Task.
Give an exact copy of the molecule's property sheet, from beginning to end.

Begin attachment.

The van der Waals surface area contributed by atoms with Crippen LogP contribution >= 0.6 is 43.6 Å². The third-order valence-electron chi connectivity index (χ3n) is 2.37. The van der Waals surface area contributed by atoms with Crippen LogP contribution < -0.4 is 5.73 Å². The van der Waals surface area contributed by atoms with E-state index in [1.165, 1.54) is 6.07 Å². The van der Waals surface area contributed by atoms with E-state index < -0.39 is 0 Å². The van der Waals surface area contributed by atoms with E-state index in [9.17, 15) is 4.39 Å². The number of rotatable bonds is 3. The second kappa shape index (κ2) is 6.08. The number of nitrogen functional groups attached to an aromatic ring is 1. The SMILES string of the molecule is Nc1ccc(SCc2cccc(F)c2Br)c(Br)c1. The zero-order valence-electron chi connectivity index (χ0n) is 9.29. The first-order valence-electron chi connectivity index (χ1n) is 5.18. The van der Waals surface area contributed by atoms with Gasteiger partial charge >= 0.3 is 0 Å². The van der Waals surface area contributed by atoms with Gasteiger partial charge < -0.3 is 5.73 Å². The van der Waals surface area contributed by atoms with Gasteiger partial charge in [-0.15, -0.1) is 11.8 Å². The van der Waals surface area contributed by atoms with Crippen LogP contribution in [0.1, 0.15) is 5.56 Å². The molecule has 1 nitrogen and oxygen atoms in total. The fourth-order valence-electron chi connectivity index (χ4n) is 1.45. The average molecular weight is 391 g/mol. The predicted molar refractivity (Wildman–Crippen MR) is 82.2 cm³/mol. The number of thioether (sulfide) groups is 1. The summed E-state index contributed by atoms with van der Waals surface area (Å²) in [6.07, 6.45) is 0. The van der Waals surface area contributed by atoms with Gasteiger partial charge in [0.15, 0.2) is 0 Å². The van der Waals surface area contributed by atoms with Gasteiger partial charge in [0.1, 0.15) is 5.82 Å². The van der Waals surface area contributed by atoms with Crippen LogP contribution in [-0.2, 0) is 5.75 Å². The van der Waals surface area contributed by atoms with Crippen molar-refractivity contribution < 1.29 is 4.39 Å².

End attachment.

The van der Waals surface area contributed by atoms with Crippen LogP contribution >= 0.6 is 43.6 Å². The third-order valence-electron chi connectivity index (χ3n) is 2.37. The van der Waals surface area contributed by atoms with Crippen LogP contribution < -0.4 is 5.73 Å². The van der Waals surface area contributed by atoms with E-state index in [1.165, 1.54) is 6.07 Å². The van der Waals surface area contributed by atoms with E-state index < -0.39 is 0 Å². The van der Waals surface area contributed by atoms with E-state index in [9.17, 15) is 4.39 Å². The number of rotatable bonds is 3. The second kappa shape index (κ2) is 6.08. The number of nitrogen functional groups attached to an aromatic ring is 1. The SMILES string of the molecule is Nc1ccc(SCc2cccc(F)c2Br)c(Br)c1. The zero-order valence-electron chi connectivity index (χ0n) is 9.29. The first-order valence-electron chi connectivity index (χ1n) is 5.18. The van der Waals surface area contributed by atoms with Gasteiger partial charge >= 0.3 is 0 Å². The van der Waals surface area contributed by atoms with Gasteiger partial charge < -0.3 is 5.73 Å². The van der Waals surface area contributed by atoms with Gasteiger partial charge in [-0.15, -0.1) is 11.8 Å². The van der Waals surface area contributed by atoms with Crippen LogP contribution in [0.1, 0.15) is 5.56 Å². The molecule has 1 nitrogen and oxygen atoms in total. The fourth-order valence-electron chi connectivity index (χ4n) is 1.45. The average molecular weight is 391 g/mol. The predicted molar refractivity (Wildman–Crippen MR) is 82.2 cm³/mol. The number of thioether (sulfide) groups is 1. The summed E-state index contributed by atoms with van der Waals surface area (Å²) in [6.07, 6.45) is 0. The van der Waals surface area contributed by atoms with Gasteiger partial charge in [0.15, 0.2) is 0 Å². The van der Waals surface area contributed by atoms with Gasteiger partial charge in [0.1, 0.15) is 5.82 Å². The van der Waals surface area contributed by atoms with Crippen LogP contribution in [-0.2, 0) is 5.75 Å². The van der Waals surface area contributed by atoms with Crippen molar-refractivity contribution < 1.29 is 4.39 Å².